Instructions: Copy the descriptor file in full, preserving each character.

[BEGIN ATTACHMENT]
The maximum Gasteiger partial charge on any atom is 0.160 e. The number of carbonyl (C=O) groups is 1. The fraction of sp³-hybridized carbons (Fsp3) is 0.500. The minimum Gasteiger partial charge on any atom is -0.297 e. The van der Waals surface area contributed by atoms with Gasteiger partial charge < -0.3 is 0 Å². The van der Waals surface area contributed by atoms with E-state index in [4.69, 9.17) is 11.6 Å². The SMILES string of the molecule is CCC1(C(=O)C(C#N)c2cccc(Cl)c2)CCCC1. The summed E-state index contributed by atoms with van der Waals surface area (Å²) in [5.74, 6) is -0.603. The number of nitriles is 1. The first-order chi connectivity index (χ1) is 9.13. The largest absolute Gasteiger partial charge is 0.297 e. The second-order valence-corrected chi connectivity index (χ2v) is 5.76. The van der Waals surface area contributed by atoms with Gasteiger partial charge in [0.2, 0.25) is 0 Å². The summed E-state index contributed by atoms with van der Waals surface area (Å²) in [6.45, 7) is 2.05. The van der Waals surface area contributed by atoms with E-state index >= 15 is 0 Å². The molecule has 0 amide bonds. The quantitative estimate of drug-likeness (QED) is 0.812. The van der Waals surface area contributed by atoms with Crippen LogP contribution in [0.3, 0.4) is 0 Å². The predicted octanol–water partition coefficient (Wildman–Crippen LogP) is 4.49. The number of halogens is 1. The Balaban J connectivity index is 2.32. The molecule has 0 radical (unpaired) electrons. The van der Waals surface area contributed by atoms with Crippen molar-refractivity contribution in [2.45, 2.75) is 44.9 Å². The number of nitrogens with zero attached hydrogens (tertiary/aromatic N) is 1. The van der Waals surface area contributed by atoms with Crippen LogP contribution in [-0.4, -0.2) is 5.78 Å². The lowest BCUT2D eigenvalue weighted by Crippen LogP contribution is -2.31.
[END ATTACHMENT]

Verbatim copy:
The maximum Gasteiger partial charge on any atom is 0.160 e. The number of carbonyl (C=O) groups is 1. The fraction of sp³-hybridized carbons (Fsp3) is 0.500. The minimum Gasteiger partial charge on any atom is -0.297 e. The van der Waals surface area contributed by atoms with Gasteiger partial charge < -0.3 is 0 Å². The van der Waals surface area contributed by atoms with E-state index in [4.69, 9.17) is 11.6 Å². The SMILES string of the molecule is CCC1(C(=O)C(C#N)c2cccc(Cl)c2)CCCC1. The summed E-state index contributed by atoms with van der Waals surface area (Å²) in [5.74, 6) is -0.603. The number of nitriles is 1. The first-order chi connectivity index (χ1) is 9.13. The largest absolute Gasteiger partial charge is 0.297 e. The second-order valence-corrected chi connectivity index (χ2v) is 5.76. The van der Waals surface area contributed by atoms with Gasteiger partial charge in [0.2, 0.25) is 0 Å². The summed E-state index contributed by atoms with van der Waals surface area (Å²) in [6.45, 7) is 2.05. The van der Waals surface area contributed by atoms with E-state index >= 15 is 0 Å². The molecule has 0 amide bonds. The quantitative estimate of drug-likeness (QED) is 0.812. The van der Waals surface area contributed by atoms with Crippen LogP contribution in [0.3, 0.4) is 0 Å². The predicted octanol–water partition coefficient (Wildman–Crippen LogP) is 4.49. The number of halogens is 1. The Balaban J connectivity index is 2.32. The molecule has 0 radical (unpaired) electrons. The van der Waals surface area contributed by atoms with Crippen molar-refractivity contribution in [2.45, 2.75) is 44.9 Å². The number of nitrogens with zero attached hydrogens (tertiary/aromatic N) is 1. The van der Waals surface area contributed by atoms with Crippen LogP contribution in [-0.4, -0.2) is 5.78 Å². The lowest BCUT2D eigenvalue weighted by Crippen LogP contribution is -2.31.